Maps, mashups and multimedia: online journalism students tackle interactivity

Alice Fanning's map of UK eco stories

Alice Fanning's map of UK eco stories

As a new semester begins it seems a good time to finally post about how my second year journalism degree students approached the ‘interactive’ element of their portfolio way back in May (yes, everything they do is interactive, but bear with me).

For the first time I gave them an open brief in terms of what they did interactively (in previous years I asked them to produce Flash interactives). Having been taught how to create everything from audio slideshows and image maps to multimedia interactives, Google Maps and Yahoo! Pipes mashups, I was curious to see what they would pick. Would they all plump for the same option?

Apparently not. In fact, the results are the most diverse and downright fascinating I’ve ever seen from an online journalism class.

Here’s what they did:

In addition the class submitted stories from their blogs and from the Environmental News Online website; their Twitter tweets and their bookmarks; their rss reader subscriptions and their comments on other blogs.

You could say I’m quite demanding like that.

What was interesting to see was students commenting on each others’ blogs about what they were planning to do – particularly useful when students were reporting on areas that crossed disciplines and other correspondents could see additional leads or angles.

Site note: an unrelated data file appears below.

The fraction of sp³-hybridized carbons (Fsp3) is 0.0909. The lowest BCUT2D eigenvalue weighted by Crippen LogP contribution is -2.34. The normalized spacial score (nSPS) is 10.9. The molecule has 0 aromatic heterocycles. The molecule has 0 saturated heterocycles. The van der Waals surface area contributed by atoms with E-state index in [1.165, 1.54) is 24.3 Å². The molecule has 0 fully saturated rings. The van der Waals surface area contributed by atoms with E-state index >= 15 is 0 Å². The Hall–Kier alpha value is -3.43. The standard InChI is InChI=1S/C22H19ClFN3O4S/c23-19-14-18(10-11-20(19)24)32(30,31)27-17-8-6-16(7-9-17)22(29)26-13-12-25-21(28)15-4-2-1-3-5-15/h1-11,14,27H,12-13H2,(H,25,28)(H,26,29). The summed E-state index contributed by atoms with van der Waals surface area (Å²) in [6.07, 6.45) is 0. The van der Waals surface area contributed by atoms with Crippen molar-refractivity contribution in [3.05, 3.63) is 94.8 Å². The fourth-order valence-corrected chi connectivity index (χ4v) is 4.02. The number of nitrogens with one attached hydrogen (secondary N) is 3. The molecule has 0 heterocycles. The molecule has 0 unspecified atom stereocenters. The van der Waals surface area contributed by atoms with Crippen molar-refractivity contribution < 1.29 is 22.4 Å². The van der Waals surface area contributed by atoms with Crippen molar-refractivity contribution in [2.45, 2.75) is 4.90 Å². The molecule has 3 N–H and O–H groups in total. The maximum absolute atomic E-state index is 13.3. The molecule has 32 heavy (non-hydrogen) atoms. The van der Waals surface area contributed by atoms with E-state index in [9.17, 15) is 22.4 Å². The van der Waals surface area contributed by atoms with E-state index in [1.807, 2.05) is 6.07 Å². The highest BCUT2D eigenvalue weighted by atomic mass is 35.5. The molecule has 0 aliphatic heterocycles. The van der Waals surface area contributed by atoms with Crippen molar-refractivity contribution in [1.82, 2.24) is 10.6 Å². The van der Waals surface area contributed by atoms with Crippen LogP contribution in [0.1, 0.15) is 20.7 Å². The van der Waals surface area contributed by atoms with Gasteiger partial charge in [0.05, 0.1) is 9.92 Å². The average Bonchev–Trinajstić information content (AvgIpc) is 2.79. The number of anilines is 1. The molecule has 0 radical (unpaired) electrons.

In other words, the blogs became a team management and communication tool, as well as a publishing one.

Many students tried a number of things – a Pipes mashup; an audio slideshow – before settling on what they eventually submitted. They bookmarked, they twittered, and they blogged. They linked. They commented – one noted how her blog hits spiked after she posted a comment on another blog.

I was pretty pleased, all in. The vast scope of possibilities in online journalism is impossible to teach in ten weeks, so I tried to focus on broader issues: experimentation; possibilities. That gave them scope to latch onto what stimulated them, or what the story suited. I only hope they take it further as they begin their final year…

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One thought on “Maps, mashups and multimedia: online journalism students tackle interactivity

  1. Pingback: BCU’s ‘Trinity Mirror Student Journalist of the Year 2008′ - Azeem Ahmad | Online Journalism Blog

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